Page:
• 10. Ratified amendment pre-certification, 1866–1868 Ratified amendment pre-certification after first rejecting it, 1868 Ratified amendment post-certification after first rejecting it, 1869–1976 Ratified amendment post-certification, 1959 Ratified amendment, withdrew ratification (rescission), then re-ratified Territories of the United States in 1868, not yet states
  • 11. © 2013 W. W. Norton & Company, Inc. The War’s Aftermath  The Freedmen’s Bureau  Created in March 1865 by Congress to help with basic necessities in the transition between slavery and self sufficiency
  • 12. Reconstruction Violence  http://ahiv.alexanderstreet.com.ezproxy.vccs.edu:2048/View/87764 0/timecode/480  American History in Video—Violence and Reconstruction in the South Playlist
  • 13. Freedmen’s school in Virginia © 2013 W. W. Norton & Company, Inc.
  • 14. Congressional Reconstruction  Any state that had met previous guidelines to return to the Union was still in rebellion  President denied power to remove members of his cabinet  Grant made independent of Johnson
  • 15. Conditions of Readmission to the Union  States must craft new constitutions  States must adopt universal male suffrage  States must adopt the 14th Amendment  South divided into 5 military districts controlled by governors
  • 16. Freedmen Society  Church became the center of society  Marriage (illegal under slavery) exploded. By 1870 the majority of black families had established a two parent home.  Schools built in local communities of Freedmen frightened whites who feared that education would cause them to seek better opportunities and living conditions.  Freedmen exercised the right to vote and attended the state constitutional conventions  Social distinctions and conflicts between urban and rural freedmen
  • 17. XV Amendment  Ratified in 1870  Text  Section 1. The right of citizens of the United States to vote shall not be denied or abridged by the United States or by any State on account of race, color, or previous condition of servitude.  Section 2. The Congress shall have power to enforce this article by appropriate legislation.  Women’s suffrage organizations split over XIV Amendment  National Women’s Suffrage Association opposed (Susan B. Anthony & Elizabeth Cady Stanton)  American Women’s Suffrage Association (Lucy Stone & Henry Brown Blackwell)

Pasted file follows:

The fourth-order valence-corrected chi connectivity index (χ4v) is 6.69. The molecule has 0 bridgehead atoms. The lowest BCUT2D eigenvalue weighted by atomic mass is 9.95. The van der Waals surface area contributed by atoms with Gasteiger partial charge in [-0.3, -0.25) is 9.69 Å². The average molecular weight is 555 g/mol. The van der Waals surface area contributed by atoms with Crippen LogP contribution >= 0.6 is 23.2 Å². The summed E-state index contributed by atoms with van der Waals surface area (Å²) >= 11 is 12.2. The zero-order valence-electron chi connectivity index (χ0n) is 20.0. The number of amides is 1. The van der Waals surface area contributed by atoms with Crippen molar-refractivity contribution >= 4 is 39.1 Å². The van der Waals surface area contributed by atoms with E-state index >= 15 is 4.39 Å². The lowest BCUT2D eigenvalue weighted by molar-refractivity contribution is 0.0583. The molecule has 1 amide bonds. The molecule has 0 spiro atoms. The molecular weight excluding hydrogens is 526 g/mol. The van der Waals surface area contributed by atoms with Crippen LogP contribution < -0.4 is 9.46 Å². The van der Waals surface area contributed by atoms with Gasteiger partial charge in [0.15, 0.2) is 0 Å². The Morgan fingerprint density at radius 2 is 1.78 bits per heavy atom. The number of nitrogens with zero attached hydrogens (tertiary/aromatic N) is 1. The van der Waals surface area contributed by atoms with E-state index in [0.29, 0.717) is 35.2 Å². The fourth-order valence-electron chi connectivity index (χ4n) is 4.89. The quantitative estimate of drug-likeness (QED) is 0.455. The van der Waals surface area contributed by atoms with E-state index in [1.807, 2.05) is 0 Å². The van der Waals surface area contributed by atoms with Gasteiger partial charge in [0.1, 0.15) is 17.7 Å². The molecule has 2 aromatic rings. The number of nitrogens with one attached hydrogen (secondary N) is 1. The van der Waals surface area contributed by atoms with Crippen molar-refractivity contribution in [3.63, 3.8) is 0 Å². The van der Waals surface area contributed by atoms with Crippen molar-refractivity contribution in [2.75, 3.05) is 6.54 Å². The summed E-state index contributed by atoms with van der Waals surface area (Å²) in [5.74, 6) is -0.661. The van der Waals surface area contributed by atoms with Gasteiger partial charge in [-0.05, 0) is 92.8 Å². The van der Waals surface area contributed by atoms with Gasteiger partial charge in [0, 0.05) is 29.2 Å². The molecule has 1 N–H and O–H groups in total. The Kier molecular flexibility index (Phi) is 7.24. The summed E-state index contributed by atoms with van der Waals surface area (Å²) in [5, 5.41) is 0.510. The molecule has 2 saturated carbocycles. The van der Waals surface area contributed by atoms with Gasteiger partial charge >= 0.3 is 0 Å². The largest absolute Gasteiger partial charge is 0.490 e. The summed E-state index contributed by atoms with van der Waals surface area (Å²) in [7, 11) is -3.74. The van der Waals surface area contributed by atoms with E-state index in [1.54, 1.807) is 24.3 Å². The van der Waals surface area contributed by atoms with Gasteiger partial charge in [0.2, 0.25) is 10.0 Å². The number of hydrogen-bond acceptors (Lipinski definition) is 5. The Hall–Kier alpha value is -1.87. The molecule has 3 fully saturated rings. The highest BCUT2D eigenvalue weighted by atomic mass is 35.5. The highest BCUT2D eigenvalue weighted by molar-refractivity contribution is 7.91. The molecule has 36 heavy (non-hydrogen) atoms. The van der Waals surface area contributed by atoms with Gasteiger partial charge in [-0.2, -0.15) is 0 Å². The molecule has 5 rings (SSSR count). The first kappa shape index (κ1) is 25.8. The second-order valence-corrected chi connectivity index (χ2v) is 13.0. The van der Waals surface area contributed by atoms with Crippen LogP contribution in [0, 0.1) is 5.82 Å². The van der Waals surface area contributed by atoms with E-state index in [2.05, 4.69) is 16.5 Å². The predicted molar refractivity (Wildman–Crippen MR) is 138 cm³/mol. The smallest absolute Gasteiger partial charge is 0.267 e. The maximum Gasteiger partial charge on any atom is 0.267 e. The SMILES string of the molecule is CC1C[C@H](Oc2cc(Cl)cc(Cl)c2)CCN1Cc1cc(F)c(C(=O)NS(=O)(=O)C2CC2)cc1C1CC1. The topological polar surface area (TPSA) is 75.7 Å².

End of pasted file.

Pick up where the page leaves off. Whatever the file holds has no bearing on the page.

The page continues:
• 18. Reconstruction Violence  http://ahiv.alexanderstreet.com.ezproxy.vccs.edu:2048/View/87764 0/timecode/480  American History in Video—Violence and Reconstruction in the South Playlist
  • 19. Grant Elected President in 1868 Grant ( R ) Defeats Seymour (D) Electoral College 214 to 80 52.7 % to 47.3%
  • 20. Grant Presidency Scandals  Plot to corner the gold market  Credit Mobilier  Whiskey Ring
  • 21. Reform and the Election of 1872  Scandals and Radical Reconstructionist in Republican Party spawned creation of the Liberal Republican faction.  Liberal Republicans  Favored free trade not tariffs  Redemption of greenbacks with gold  A stable currency  End to reconstruction in the South & restoration of rights of former Confederates  Civil Service Reform  Nominated Horace Greely for President in 1872  Southern Democrats supported Greely
  • 22. Election of 1872 Grant defeats Greely Electoral College: 286 -0 55.6% to 43.8 % Greely died on November 29, 1872 After the popular election but before the electoral college met. His electors split their votes among 4 other people.